Building High Performing Teams

Why is it that some teams excel and other teams fall on their face? Is it talent or luck? Is there a magic sauce we can sprinkle on a team to make it high performing?

There is no magic. No key to turn or mantra to follow. But over time you can build teams that perform in excess of the individual talents of its members. Talent does matter, but a good team of average individuals will, with consistency, outperform a mediocre team of super star individuals.

To create a high performing team, you need to do four things:

1. Provide a psychological Safe environment for everyone

2. Create a culture of We over a culture of Me

3. Have a shared Vision of what the team is trying to accomplish

4. Live by a shared set of Values on how to achieve that Vision


To have a high performing team you need each member performing at a high level and contributing at the top of their ability. For team members to contribute this way they need to feel psychologically Safe. They need to feel Safe to respectfully question anyone or anything. They need to feel Safe to speak up and offer ideas. They need to feel Safe to take on hard problems that they may fail at solving.

If there is a single answer to creating a high performing team it is creating trust between team members that they have each other’s back and when they speak up their ideas and concerns are taken seriously no matter their title, length of service, or reputation. People need to not only be allowed to take (good) risks but encouraged to take (good) risks.

Management needs to actively encourage a Safe environment and assertively deal with any team member that reduces anyone else’s psychological Safety.

Me vs We

For a team to be high performing they have to care more about the team’s interest than their own short term self-interest. This dynamic is the classic prisoner’s dilemma. In order for rational individuals to participate in and embrace a We culture they need to trust each other. Trust cannot be substituted with process, rules, or familiarity. Liking each other or spending time outside of work with each other is not indicative of trust. You can deeply disagree with an individual and still trust them.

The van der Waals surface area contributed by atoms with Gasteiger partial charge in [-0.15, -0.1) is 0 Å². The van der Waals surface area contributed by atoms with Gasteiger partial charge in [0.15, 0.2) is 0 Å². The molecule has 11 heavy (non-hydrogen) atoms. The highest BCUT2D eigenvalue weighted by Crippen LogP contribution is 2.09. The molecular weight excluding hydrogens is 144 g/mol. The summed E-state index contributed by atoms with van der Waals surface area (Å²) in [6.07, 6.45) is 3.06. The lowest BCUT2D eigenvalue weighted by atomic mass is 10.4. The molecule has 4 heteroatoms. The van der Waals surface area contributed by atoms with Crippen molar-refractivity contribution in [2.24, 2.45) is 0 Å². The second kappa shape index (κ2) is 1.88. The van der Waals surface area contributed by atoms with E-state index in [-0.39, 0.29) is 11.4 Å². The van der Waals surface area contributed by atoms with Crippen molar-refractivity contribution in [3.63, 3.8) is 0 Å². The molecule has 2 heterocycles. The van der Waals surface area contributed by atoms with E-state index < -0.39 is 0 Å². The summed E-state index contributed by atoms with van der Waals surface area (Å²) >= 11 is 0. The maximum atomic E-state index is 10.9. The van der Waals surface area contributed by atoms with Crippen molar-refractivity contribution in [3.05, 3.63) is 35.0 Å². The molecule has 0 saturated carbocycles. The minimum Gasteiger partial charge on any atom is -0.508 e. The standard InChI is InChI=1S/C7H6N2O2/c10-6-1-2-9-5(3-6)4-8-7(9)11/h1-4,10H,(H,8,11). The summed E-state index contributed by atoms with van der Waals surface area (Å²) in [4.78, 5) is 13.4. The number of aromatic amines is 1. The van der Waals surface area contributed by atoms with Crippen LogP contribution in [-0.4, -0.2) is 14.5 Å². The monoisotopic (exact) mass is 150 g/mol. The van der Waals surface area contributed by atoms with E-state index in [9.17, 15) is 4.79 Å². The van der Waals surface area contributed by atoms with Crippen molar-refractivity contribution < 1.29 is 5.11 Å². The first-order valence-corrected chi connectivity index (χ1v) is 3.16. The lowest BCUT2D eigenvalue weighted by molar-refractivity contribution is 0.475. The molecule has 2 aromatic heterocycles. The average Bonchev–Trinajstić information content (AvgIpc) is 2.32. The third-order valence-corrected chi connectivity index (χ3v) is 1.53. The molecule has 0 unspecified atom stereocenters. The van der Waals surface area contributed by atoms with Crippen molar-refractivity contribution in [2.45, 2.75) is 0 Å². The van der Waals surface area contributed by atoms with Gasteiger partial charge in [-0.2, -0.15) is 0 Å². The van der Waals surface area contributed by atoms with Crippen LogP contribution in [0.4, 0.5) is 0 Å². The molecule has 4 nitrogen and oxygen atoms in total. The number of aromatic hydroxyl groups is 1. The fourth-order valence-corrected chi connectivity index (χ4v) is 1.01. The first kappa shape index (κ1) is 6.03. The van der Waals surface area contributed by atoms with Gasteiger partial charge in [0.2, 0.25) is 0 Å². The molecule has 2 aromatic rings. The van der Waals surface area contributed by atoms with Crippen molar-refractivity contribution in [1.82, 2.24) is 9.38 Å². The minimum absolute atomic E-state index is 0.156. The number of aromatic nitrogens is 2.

Trust is knowing (not hoping or believing) that your team members are working for the team’s best interest. Trust can’t be manufactured. It has to be earned by consistently acting with transparency and integrity. It requires the team and its leaders to hold team members who do not act in the team’s best interest accountable no matter the likability or performance of the individual.

The cardinal sin on a team is not being wrong or messing up. The cardinal sin on a team is acting in your own self-interest at the expense of the teams. If this is allowed to go on without being publicly addressed, trust will be eroded and the culture of Me will begin to take over. Team members can think Me, but not at the expense of We.

That said, we all have individual needs and styles of working. A We culture doesn’t suppress individuality. It actually encourages individuals to be their true self as long as they are working in good faith and in alignment with the team to move the team’s goals forward.


It is almost impossible to create a We culture without a compelling shared Vision to buy into. We are asking individuals to potentially suppress their own short term self-interest to accomplish this Vision. If the Vision isn’t clear or compelling the reward for accomplishing it isn’t enough to suppress the Me.

This doesn’t mean that the Vision has to be audacious. We don’t need a moon shot to inspire people. Often just the promise of being on a high functioning team is enough to motivate individuals. The key is creating a Vision that substantially benefits everyone on the team and clearly articulating that Vision so everyone understands it and agrees with it.

It is impossible to overstate the value of the Vision in creating a We culture. If we do not agree on where we are going then it is impossible for us to actively work to get there.


Vision is where we are heading. Values is how we get there.

How matters.

Alignment is critical in any endeavor. Individuals can disagree on tactics and strategy. They have to agree on Values. Values are the ground rules and the expectations that the team lives by. Values are the yard stick we use to evaluate every situation, determine acceptable behavior, and make decisions. Values inform how we think and how we act. If team members behave in a way that is not in line with the team’s Values, it needs to be addressed immediately or trust will erode.

Values give you an objective way to evaluate if a team member is acting in the interest of Me or We. It helps build trust and increase productivity because each team member has a mental model of not only what they are working toward but the types of attitudes and actions should be used to accomplish it.


Your culture matters. To have sustainably high performing teams requires building a culture that maximizes the contribution of every individual on the team. Want a high performing team? Then create an environment where your team feels Safe speaking up, thinks We instead of Me, works towards a compelling Vision, and has aligned on shared Values.

I like coffee, enjoy learning, and have a need to solve challenging problems. Currently bringing high quality healthcare to seniors @